Book #134 Deep Wizardry by Diane Duane (387 pp.)
With this second book of the series, Duane moved beyond her inspirations into a full-fledged children's fantasy series with deeper undertones. Kit and Nita are called to join the whales under sea to once again battle the Lone One. I'm enjoying my reread of this series.
Book #135 The Spiritglass Charade by Colleen Gleason (356 pp.)
This is really a fun series. Set in an alternate Victorian England, Mina Holmes and Evaline Stoker (daughter of Mycroft Holmes and sister of Bram Stoker) were called in by Irene Adler in the first book of the series to help solve a mystery where the two seventeen-year-old girls would be less obtrusive in a delicate situation. I received that book as an ER selection, and supposedly won the third book in the series through ER last month, although I haven't received it yet. So I figured I needed to read the second book. What is so fun is that the girls each tell their own viewpoint chapters and they are so unalike as to constantly irritate each other, as well as the clever references to the source literature throughout the story. Hope that third book shows up soon.
Book #136 High Wizardry by Diane Duane (375 pp.)
Book three in the series has little sister Dairine taking her Wizard's Oath and her Ordeal. These middle school books are nice light reading and easy to pick up on the run. It's interesting to see the alterations done to the stories to put them in the new time line and update the technology (time starts in 2007 for the first book now, originally published in 1982).
A Wizard Abroad by Diane Duane (369 pp.)
Book 4 of the series has Nita being sent to her aunt in Ireland to get her away from wizardry and Kit for a while--anyone think that's going to work? Good grounding in Irish mythology here.
Book #138 A Wizard's Dilemma by Diane Duane (435 pp.)
I knew this one would be hard--Nita's mother is discovered to have a malignant brain tumor, and Nita deals with the limits of wizardry. It's very well done, and I'm a big fan of having kids be able to deal with difficult things in fiction as a preparation for RL (one of the reasons I get so irate at things like changing the ending of A Little Princess in the film)--it's probably at this point in the series where Duane develops the depth to make the series a classic. I shed a few tears, but I'm okay now.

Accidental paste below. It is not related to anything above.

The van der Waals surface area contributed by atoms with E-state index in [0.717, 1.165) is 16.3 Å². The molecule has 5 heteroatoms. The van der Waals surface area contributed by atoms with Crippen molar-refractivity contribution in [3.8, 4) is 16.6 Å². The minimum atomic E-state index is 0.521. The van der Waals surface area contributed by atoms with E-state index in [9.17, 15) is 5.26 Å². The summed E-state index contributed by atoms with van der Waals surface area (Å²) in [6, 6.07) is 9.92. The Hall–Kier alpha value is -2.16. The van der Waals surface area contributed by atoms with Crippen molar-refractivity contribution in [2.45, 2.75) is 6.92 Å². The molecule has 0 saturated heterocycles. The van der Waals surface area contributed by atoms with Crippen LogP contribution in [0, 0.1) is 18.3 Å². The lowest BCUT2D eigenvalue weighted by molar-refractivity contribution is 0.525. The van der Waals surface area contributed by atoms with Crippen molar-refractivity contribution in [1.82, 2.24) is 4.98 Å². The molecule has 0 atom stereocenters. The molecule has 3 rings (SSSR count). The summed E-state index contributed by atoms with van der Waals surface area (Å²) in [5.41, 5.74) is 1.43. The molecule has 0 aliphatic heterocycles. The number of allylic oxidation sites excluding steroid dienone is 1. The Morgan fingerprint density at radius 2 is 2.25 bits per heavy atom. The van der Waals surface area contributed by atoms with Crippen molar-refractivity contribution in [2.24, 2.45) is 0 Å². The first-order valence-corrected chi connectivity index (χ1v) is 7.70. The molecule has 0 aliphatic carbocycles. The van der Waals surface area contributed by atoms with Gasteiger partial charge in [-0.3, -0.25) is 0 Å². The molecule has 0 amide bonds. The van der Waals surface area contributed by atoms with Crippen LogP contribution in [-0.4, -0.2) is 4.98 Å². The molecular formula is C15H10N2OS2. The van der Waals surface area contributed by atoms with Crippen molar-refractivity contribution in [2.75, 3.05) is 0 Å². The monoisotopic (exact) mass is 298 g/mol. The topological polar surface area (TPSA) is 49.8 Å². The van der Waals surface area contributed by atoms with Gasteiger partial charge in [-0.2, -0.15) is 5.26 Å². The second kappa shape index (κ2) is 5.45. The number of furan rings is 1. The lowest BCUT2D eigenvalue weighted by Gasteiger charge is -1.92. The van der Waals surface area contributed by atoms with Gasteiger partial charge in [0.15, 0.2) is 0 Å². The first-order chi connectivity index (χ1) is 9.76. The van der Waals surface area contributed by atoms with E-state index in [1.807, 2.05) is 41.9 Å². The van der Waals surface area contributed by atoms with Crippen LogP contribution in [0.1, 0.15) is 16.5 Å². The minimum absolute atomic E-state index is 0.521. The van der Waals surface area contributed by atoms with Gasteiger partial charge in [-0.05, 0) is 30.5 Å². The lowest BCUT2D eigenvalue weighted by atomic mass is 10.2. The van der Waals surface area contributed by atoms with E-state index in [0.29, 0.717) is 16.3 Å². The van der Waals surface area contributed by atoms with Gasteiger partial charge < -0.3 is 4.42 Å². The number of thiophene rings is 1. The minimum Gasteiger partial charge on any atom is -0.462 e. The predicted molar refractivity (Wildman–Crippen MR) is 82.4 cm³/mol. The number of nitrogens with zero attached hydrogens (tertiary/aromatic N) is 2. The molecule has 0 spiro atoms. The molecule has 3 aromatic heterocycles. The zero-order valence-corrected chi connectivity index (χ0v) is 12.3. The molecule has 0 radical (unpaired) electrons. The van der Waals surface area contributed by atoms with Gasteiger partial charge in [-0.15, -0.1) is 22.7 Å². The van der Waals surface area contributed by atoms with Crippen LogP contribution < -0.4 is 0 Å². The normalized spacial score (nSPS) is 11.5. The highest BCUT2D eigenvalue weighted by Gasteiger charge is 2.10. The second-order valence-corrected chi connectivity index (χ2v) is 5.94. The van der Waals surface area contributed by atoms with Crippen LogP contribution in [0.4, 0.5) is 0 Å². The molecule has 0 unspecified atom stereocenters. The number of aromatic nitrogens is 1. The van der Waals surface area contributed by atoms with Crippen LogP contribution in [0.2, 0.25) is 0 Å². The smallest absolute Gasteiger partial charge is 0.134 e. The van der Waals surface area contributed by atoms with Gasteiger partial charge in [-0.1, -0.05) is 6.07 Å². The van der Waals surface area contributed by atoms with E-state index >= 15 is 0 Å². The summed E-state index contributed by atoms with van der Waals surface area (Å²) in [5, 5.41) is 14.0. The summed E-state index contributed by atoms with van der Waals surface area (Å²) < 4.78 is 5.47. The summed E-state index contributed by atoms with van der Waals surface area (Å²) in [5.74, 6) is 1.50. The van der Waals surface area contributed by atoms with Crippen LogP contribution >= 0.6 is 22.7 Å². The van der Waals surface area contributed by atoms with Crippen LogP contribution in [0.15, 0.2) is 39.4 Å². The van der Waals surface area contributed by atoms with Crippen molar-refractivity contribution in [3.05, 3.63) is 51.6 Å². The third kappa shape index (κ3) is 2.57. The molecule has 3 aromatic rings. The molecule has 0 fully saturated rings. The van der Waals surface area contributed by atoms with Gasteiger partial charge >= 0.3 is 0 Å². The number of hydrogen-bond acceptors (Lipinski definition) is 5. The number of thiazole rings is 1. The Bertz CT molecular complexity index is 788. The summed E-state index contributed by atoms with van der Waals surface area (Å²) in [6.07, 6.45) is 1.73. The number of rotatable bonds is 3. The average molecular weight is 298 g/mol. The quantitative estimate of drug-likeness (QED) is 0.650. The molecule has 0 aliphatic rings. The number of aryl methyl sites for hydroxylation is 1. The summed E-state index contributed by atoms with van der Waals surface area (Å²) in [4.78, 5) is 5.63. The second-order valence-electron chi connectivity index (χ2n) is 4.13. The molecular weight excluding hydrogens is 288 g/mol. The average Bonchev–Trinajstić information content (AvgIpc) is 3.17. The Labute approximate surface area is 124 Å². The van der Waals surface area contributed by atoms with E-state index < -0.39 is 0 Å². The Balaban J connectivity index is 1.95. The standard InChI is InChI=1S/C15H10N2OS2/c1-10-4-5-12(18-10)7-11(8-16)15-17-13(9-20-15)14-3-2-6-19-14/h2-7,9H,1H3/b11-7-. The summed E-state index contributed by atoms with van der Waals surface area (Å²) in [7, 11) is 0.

Book #139 A Wizard Alone by Diane Duane (355 pp.)
Nita and Kit try to make contact with a young autistic wizard and cope with the development of Kit's dog's abilities. Another excellent installment.
Book #140 Wizard's Holiday by Diane Duane (451 pp.)
Book 8 of the series is even more complex and emotionally satisfying than the previous books. More would be spoilers for previous books. The next and final (at the moment) book in the series is the only one I have read, and it's been on my tbr shelf since it came out in 2011. But I'm taking a break from Nita and Kit and working on M&M tonight.
Book #141 Manners & Mutiny by Gail Carriger (326 pp.)
This concludes the Finishing School quartet and is more of the same. Our plot resolution lines are nicely tied up with some explosive action, but it just didn't grab me like her others. It may have been me.
Book #142 Wizards at War by Diane Duane (563 pp.)
Currently the last book of the series but with plenty of room for more!
Book #143 Bad Paper: Chasing Debt from Wall Street to the Underworld by Jake Halpern (240 pp.)